Such considerations echo experiences with the (Football) World Cup – for example, South Africa has plenty of “white elephant” stadiums now, as likely will Qatar after 2022 – and in another aspect as well: corruption. Yes, the outrageous allegations surrounding the selection-process for the 2002 Winter Games in Salt Lake City were supposed to have resulted in the adoption of various anti-corruption measures – e.g. IOC Executive Committee members are forbidden from traveling to any of the candidate-cities until after the decision has been made. Then again, the world has just been treated to another spectacular example of questionable sports selection with the awarding by FIFA of the 2018 and 2022 World Cups to Russia and Qatar respectively, so the suspicion has to linger that the money and effort expended to make the best bid one’s city is capable of might just be wasted in the end when the truly best applicant turns out to be mysteriously and unaccountably passed over.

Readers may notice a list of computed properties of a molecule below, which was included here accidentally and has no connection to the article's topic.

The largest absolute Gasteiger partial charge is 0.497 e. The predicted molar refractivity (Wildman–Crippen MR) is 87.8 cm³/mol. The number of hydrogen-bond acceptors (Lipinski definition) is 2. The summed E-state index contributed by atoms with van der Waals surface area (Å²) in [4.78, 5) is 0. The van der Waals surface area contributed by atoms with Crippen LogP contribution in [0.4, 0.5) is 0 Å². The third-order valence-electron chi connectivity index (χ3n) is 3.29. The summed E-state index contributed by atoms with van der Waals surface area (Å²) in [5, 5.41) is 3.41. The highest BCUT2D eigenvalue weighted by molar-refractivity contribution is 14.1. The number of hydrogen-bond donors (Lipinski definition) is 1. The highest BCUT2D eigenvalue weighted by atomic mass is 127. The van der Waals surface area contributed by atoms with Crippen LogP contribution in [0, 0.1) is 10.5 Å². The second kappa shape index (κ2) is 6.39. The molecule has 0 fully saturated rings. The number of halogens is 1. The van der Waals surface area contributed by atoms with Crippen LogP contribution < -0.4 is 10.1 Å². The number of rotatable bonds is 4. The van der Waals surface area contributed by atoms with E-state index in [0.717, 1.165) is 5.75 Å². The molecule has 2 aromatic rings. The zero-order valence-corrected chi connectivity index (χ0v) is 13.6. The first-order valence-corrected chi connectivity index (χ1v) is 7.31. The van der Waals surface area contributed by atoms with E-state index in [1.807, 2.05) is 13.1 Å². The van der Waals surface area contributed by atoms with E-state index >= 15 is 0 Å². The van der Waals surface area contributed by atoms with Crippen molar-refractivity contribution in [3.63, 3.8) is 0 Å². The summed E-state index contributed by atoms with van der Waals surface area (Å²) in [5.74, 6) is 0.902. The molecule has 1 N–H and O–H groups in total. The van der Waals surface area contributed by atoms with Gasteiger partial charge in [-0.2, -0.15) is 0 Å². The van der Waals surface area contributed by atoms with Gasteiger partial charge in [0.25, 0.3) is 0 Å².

That’s a particularly daunting prospect for the Munich bid organizers considering the particular obstacles they still face to pulling this off at all. For one thing, Germanophiles will recall that Munich itself is rather flat, nestled in a river valley, while one thing you definitely need for Winter Olympics is mountains for the skiiers and snowboarders to slide down on. There would seem to be a solution for this in Garmisch-Partenkirchen, a skiing resort just to the south – and itself in fact the sole host of the 1936 Winter Games – except that there are apparently a number of property-holders there who are refusing to sell the land they hold which is needed for the new Olympic facilities. One way or another – what’s German for “eminent domain”? – they need to be brought round by the time the IOC inspectors come a-callin’. Besides that, though, Ms. Simeoni also mentions the possibility that the German national legislature – the Bundestag – might vote against Munich ’18 or at least show itself to be so hostile that Executive Committee voting members get the hint. Some members of the Green Party, in particular, are aghast at the environmental atrocities planned in connection with the construction of the Winter Games ’14 facilities at Sochi – then again, that’s Russia, they do things differently there – and don’t want to countenance any such thing happening in Southern Bavaria.